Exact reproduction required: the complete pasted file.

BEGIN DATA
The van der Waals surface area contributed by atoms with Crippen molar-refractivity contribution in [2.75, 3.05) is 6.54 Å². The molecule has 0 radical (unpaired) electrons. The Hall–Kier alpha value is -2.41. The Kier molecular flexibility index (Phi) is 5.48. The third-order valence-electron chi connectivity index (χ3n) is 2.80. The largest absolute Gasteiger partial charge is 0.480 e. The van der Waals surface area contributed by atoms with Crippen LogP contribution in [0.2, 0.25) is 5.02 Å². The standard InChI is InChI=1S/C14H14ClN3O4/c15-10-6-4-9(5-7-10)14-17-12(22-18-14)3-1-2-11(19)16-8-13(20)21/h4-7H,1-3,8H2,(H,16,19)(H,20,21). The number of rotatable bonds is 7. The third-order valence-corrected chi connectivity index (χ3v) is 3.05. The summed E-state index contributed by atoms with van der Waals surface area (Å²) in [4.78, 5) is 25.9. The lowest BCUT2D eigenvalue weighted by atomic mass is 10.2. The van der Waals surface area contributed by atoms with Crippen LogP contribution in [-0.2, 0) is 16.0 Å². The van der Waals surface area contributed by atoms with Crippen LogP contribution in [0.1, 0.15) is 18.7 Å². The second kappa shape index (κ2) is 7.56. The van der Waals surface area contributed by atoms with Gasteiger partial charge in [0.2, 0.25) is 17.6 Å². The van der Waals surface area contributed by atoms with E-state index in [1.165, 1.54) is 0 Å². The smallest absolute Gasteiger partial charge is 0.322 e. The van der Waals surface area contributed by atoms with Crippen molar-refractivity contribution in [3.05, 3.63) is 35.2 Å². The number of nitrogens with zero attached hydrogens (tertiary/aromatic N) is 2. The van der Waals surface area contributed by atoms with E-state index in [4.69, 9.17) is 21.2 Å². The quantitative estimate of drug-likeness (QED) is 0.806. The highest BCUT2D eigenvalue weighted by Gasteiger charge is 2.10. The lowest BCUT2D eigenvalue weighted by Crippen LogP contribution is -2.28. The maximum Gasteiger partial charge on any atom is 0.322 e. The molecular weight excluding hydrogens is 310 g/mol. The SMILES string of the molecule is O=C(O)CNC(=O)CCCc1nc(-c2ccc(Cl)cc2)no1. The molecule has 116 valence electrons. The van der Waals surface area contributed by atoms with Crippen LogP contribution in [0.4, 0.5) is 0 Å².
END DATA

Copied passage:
The van der Waals surface area contributed by atoms with Crippen molar-refractivity contribution in [2.75, 3.05) is 6.54 Å². The molecule has 0 radical (unpaired) electrons. The Hall–Kier alpha value is -2.41. The Kier molecular flexibility index (Phi) is 5.48. The third-order valence-electron chi connectivity index (χ3n) is 2.80. The largest absolute Gasteiger partial charge is 0.480 e. The van der Waals surface area contributed by atoms with Crippen LogP contribution in [0.2, 0.25) is 5.02 Å². The standard InChI is InChI=1S/C14H14ClN3O4/c15-10-6-4-9(5-7-10)14-17-12(22-18-14)3-1-2-11(19)16-8-13(20)21/h4-7H,1-3,8H2,(H,16,19)(H,20,21). The number of rotatable bonds is 7. The third-order valence-corrected chi connectivity index (χ3v) is 3.05. The summed E-state index contributed by atoms with van der Waals surface area (Å²) in [4.78, 5) is 25.9. The lowest BCUT2D eigenvalue weighted by atomic mass is 10.2. The van der Waals surface area contributed by atoms with Crippen LogP contribution in [-0.2, 0) is 16.0 Å². The van der Waals surface area contributed by atoms with Crippen LogP contribution in [0.1, 0.15) is 18.7 Å². The second kappa shape index (κ2) is 7.56. The van der Waals surface area contributed by atoms with Gasteiger partial charge in [0.2, 0.25) is 17.6 Å². The van der Waals surface area contributed by atoms with E-state index in [1.165, 1.54) is 0 Å². The smallest absolute Gasteiger partial charge is 0.322 e. The van der Waals surface area contributed by atoms with Crippen molar-refractivity contribution in [3.05, 3.63) is 35.2 Å². The number of nitrogens with zero attached hydrogens (tertiary/aromatic N) is 2. The van der Waals surface area contributed by atoms with E-state index in [4.69, 9.17) is 21.2 Å². The quantitative estimate of drug-likeness (QED) is 0.806. The highest BCUT2D eigenvalue weighted by Gasteiger charge is 2.10. The lowest BCUT2D eigenvalue weighted by Crippen LogP contribution is -2.28. The maximum Gasteiger partial charge on any atom is 0.322 e. The molecular weight excluding hydrogens is 310 g/mol. The SMILES string of the molecule is O=C(O)CNC(=O)CCCc1nc(-c2ccc(Cl)cc2)no1. The molecule has 116 valence electrons. The van der Waals surface area contributed by atoms with Crippen LogP contribution in [0.4, 0.5) is 0 Å².